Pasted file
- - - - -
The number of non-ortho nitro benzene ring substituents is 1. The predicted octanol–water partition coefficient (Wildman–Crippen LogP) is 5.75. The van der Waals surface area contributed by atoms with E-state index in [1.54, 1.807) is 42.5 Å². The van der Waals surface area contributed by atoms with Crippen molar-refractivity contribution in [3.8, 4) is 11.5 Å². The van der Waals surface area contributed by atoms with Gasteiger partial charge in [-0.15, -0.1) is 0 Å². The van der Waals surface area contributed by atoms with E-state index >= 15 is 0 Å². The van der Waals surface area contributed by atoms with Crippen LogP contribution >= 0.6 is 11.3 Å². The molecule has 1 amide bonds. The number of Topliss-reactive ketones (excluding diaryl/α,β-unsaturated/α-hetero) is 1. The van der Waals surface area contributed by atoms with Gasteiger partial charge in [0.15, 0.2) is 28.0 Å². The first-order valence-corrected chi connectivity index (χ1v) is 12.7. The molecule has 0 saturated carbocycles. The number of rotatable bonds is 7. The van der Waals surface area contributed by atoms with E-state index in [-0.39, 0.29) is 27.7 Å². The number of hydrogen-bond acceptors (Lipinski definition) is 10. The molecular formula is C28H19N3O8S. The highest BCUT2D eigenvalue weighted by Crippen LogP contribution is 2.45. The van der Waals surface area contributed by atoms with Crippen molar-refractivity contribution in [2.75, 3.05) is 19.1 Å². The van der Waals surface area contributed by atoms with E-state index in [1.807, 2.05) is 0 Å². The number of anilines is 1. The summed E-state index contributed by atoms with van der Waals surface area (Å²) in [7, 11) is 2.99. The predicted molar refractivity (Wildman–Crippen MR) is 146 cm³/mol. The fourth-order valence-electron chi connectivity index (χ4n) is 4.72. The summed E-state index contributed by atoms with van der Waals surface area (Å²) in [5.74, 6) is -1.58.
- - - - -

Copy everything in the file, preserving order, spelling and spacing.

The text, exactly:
The number of non-ortho nitro benzene ring substituents is 1. The predicted octanol–water partition coefficient (Wildman–Crippen LogP) is 5.75. The van der Waals surface area contributed by atoms with E-state index in [1.54, 1.807) is 42.5 Å². The van der Waals surface area contributed by atoms with Crippen molar-refractivity contribution in [3.8, 4) is 11.5 Å². The van der Waals surface area contributed by atoms with Gasteiger partial charge in [-0.15, -0.1) is 0 Å². The van der Waals surface area contributed by atoms with E-state index >= 15 is 0 Å². The van der Waals surface area contributed by atoms with Crippen LogP contribution >= 0.6 is 11.3 Å². The molecule has 1 amide bonds. The number of Topliss-reactive ketones (excluding diaryl/α,β-unsaturated/α-hetero) is 1. The van der Waals surface area contributed by atoms with Gasteiger partial charge in [0.15, 0.2) is 28.0 Å². The first-order valence-corrected chi connectivity index (χ1v) is 12.7. The molecule has 0 saturated carbocycles. The number of rotatable bonds is 7. The van der Waals surface area contributed by atoms with E-state index in [-0.39, 0.29) is 27.7 Å². The number of hydrogen-bond acceptors (Lipinski definition) is 10. The molecular formula is C28H19N3O8S. The highest BCUT2D eigenvalue weighted by Crippen LogP contribution is 2.45. The van der Waals surface area contributed by atoms with Crippen molar-refractivity contribution in [2.75, 3.05) is 19.1 Å². The van der Waals surface area contributed by atoms with E-state index in [1.807, 2.05) is 0 Å². The number of anilines is 1. The summed E-state index contributed by atoms with van der Waals surface area (Å²) in [7, 11) is 2.99. The predicted molar refractivity (Wildman–Crippen MR) is 146 cm³/mol. The fourth-order valence-electron chi connectivity index (χ4n) is 4.72. The summed E-state index contributed by atoms with van der Waals surface area (Å²) in [5.74, 6) is -1.58.